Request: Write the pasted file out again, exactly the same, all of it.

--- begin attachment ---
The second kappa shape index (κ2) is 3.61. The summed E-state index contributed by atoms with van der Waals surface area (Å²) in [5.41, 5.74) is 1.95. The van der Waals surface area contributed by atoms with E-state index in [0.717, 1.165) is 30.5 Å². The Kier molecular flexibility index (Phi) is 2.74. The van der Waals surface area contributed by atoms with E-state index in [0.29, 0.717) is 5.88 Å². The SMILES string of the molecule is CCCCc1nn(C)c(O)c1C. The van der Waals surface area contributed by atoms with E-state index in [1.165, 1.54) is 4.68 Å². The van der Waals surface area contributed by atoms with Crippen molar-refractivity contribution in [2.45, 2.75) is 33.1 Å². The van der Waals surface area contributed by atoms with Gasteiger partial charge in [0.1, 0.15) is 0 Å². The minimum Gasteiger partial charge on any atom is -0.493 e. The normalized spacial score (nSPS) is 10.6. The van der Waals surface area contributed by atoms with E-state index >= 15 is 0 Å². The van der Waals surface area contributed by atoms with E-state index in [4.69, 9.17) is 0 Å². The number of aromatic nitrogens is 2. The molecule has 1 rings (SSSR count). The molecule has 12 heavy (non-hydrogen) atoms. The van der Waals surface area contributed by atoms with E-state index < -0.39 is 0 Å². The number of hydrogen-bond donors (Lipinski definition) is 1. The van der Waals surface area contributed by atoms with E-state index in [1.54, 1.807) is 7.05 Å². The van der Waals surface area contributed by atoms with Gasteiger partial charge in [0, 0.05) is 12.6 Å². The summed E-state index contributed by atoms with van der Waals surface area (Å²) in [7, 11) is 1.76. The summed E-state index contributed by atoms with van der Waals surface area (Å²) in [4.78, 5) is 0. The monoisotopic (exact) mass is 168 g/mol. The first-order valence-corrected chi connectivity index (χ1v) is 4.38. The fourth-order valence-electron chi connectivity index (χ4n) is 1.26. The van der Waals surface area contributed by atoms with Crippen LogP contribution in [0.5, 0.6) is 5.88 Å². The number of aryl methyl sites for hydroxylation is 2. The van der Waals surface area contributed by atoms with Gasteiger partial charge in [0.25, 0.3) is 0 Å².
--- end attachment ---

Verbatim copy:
The second kappa shape index (κ2) is 3.61. The summed E-state index contributed by atoms with van der Waals surface area (Å²) in [5.41, 5.74) is 1.95. The van der Waals surface area contributed by atoms with E-state index in [0.717, 1.165) is 30.5 Å². The Kier molecular flexibility index (Phi) is 2.74. The van der Waals surface area contributed by atoms with E-state index in [0.29, 0.717) is 5.88 Å². The SMILES string of the molecule is CCCCc1nn(C)c(O)c1C. The van der Waals surface area contributed by atoms with E-state index in [1.165, 1.54) is 4.68 Å². The van der Waals surface area contributed by atoms with Crippen molar-refractivity contribution in [2.45, 2.75) is 33.1 Å². The van der Waals surface area contributed by atoms with Gasteiger partial charge in [0.1, 0.15) is 0 Å². The minimum Gasteiger partial charge on any atom is -0.493 e. The normalized spacial score (nSPS) is 10.6. The van der Waals surface area contributed by atoms with E-state index >= 15 is 0 Å². The van der Waals surface area contributed by atoms with E-state index in [4.69, 9.17) is 0 Å². The number of aromatic nitrogens is 2. The molecule has 1 rings (SSSR count). The molecule has 12 heavy (non-hydrogen) atoms. The van der Waals surface area contributed by atoms with E-state index < -0.39 is 0 Å². The number of hydrogen-bond donors (Lipinski definition) is 1. The van der Waals surface area contributed by atoms with E-state index in [1.54, 1.807) is 7.05 Å². The van der Waals surface area contributed by atoms with Gasteiger partial charge in [0, 0.05) is 12.6 Å². The summed E-state index contributed by atoms with van der Waals surface area (Å²) in [7, 11) is 1.76. The summed E-state index contributed by atoms with van der Waals surface area (Å²) in [4.78, 5) is 0. The monoisotopic (exact) mass is 168 g/mol. The first-order valence-corrected chi connectivity index (χ1v) is 4.38. The fourth-order valence-electron chi connectivity index (χ4n) is 1.26. The van der Waals surface area contributed by atoms with Crippen LogP contribution in [0.5, 0.6) is 5.88 Å². The number of aryl methyl sites for hydroxylation is 2. The van der Waals surface area contributed by atoms with Gasteiger partial charge in [0.25, 0.3) is 0 Å².